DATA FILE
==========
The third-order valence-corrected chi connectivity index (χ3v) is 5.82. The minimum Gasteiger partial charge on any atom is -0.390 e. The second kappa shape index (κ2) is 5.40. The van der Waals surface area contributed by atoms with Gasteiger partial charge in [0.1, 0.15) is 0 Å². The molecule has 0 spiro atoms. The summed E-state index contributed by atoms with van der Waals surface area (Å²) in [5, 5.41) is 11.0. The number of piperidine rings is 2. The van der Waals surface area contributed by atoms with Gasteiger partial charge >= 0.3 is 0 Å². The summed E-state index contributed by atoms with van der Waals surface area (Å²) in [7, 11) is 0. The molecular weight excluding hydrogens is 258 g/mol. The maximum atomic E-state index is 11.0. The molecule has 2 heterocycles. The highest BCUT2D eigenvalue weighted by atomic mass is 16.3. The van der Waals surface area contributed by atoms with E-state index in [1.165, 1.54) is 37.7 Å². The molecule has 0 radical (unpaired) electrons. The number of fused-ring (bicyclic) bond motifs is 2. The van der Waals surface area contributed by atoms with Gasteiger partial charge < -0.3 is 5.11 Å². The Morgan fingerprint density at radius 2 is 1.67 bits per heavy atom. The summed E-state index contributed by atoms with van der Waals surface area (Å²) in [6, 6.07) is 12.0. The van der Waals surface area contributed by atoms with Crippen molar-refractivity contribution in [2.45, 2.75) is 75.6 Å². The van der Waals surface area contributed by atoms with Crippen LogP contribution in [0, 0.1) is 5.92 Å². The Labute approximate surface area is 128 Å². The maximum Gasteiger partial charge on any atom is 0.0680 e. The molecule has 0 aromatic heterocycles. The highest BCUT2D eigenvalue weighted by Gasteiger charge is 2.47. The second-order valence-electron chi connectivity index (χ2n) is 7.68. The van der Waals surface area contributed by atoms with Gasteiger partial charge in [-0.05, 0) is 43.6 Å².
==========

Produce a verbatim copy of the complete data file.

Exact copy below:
The third-order valence-corrected chi connectivity index (χ3v) is 5.82. The minimum Gasteiger partial charge on any atom is -0.390 e. The second kappa shape index (κ2) is 5.40. The van der Waals surface area contributed by atoms with Gasteiger partial charge in [0.1, 0.15) is 0 Å². The molecule has 0 spiro atoms. The summed E-state index contributed by atoms with van der Waals surface area (Å²) in [5, 5.41) is 11.0. The number of piperidine rings is 2. The van der Waals surface area contributed by atoms with Gasteiger partial charge >= 0.3 is 0 Å². The summed E-state index contributed by atoms with van der Waals surface area (Å²) in [7, 11) is 0. The molecular weight excluding hydrogens is 258 g/mol. The maximum atomic E-state index is 11.0. The molecule has 2 heterocycles. The highest BCUT2D eigenvalue weighted by atomic mass is 16.3. The van der Waals surface area contributed by atoms with E-state index in [1.165, 1.54) is 37.7 Å². The molecule has 0 radical (unpaired) electrons. The number of fused-ring (bicyclic) bond motifs is 2. The van der Waals surface area contributed by atoms with Gasteiger partial charge < -0.3 is 5.11 Å². The Morgan fingerprint density at radius 2 is 1.67 bits per heavy atom. The summed E-state index contributed by atoms with van der Waals surface area (Å²) in [6, 6.07) is 12.0. The van der Waals surface area contributed by atoms with Crippen molar-refractivity contribution in [2.45, 2.75) is 75.6 Å². The van der Waals surface area contributed by atoms with Crippen LogP contribution in [0, 0.1) is 5.92 Å². The Labute approximate surface area is 128 Å². The maximum Gasteiger partial charge on any atom is 0.0680 e. The molecule has 0 aromatic heterocycles. The highest BCUT2D eigenvalue weighted by Gasteiger charge is 2.47. The second-order valence-electron chi connectivity index (χ2n) is 7.68. The van der Waals surface area contributed by atoms with Gasteiger partial charge in [-0.05, 0) is 43.6 Å².